Chrysaor is the only new private equity-backed firm to make a “material impact” on the UK North Sea, according to new analysis.
Westwood Global reports that many of the 12 private equity firms still operating, which have entered the sector since 2016, will be “looking to exit sooner rather than later”.
The analyst firm has produced research into the 23 companies which have collectively spent £8.8bn on acquiring UK assets in the last three years, of which only a dozen remain active.
Chrysaor is the only one to make a “material impact on reserves and production”, Westwood said.
Meanwhile many new entrants’ appetites to buy assets “have not yet been matched” by their appetite to invest in new production.
Collectively the 12 firms control 14% of 2019 production and 12% of remaining reserves of which Chrysaor accounts for 70%.
The dozen have only sanctioned 128million barrels of oil equivalent, 4%of the North Sea total, funded only 3% of exploration wells and found just 1% of discovered volume since 2008.
The UK North Sea’s first final investment decision of 2019 was delivered by a private-equity-backed firm, when Neptune Energy sanctioned the 50 million barrel Seagull project in March.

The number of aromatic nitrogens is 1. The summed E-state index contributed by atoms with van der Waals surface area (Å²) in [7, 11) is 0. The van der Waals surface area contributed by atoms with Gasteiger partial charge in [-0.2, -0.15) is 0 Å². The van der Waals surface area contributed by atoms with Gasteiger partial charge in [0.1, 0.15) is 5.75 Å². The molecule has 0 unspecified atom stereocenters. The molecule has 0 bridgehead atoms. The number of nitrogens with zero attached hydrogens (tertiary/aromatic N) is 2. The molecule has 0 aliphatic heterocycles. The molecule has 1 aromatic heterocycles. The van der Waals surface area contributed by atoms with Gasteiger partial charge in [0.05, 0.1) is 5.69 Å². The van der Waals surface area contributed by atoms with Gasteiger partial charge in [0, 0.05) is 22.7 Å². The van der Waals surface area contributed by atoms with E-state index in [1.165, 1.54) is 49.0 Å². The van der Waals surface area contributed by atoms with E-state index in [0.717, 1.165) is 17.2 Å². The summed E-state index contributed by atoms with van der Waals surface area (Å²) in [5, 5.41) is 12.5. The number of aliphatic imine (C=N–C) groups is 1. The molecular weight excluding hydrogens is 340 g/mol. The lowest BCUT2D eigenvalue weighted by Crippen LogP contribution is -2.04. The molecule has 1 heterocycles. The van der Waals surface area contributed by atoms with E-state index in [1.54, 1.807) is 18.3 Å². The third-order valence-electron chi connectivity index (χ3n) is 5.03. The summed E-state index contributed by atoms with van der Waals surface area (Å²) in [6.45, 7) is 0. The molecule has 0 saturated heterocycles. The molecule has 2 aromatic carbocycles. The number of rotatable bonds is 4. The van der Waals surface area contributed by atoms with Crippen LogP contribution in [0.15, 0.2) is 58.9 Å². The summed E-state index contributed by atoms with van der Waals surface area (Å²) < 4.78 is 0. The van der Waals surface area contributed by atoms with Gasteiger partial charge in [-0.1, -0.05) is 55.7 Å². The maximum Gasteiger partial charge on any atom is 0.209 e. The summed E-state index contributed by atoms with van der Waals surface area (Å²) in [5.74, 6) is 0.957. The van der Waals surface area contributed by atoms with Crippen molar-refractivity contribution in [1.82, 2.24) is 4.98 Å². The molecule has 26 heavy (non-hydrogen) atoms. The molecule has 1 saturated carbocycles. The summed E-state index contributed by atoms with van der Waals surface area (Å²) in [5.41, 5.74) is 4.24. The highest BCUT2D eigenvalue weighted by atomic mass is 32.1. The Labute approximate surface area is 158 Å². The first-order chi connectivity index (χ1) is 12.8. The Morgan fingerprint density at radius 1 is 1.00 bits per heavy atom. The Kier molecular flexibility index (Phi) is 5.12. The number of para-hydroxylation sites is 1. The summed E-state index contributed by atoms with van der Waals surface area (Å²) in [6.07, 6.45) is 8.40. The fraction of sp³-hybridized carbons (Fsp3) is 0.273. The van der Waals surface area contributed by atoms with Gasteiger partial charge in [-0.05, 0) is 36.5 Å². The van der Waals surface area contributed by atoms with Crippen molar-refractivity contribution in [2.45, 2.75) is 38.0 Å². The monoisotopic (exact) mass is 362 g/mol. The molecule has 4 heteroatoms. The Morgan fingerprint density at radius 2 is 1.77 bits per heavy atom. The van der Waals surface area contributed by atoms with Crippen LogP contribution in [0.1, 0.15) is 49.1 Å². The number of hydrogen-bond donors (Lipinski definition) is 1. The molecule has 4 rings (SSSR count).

Emma Cruickshank, head of north-west Europe at Westwood, said: “Although several of these companies are expected to increase their contribution by investing in developments and exploration, many of them will be looking to exit sooner rather than later.”
In April, Chrysaor signed a £2billion deal to acquire ConocoPhillips’ UK assets.
Westwood’s analysis also looks more widely at the 170 new companies that have entered the UK North Sea since 2008.
Of those, 72 remain active and only 31 currently hold reserves and production.
The new entrants since 2008 have only funded 16% of new exploration and moved just 577million barrels of reserves into production.
However, that is expected to change as they now control 60% of the 1.7billion barrels of unsanctioned and potentially recoverable resources and are expected to fund 70% of planned exploration over the next two years.
Westwood described this as a “step change” compared to previous levels.
Ms Cruickshank added: “The big deal values grab the headlines, but it is how new entrants balance reinvestment of cashflows from the assets they buy with paying dividends that will determine their lasting impact on the UKCS.”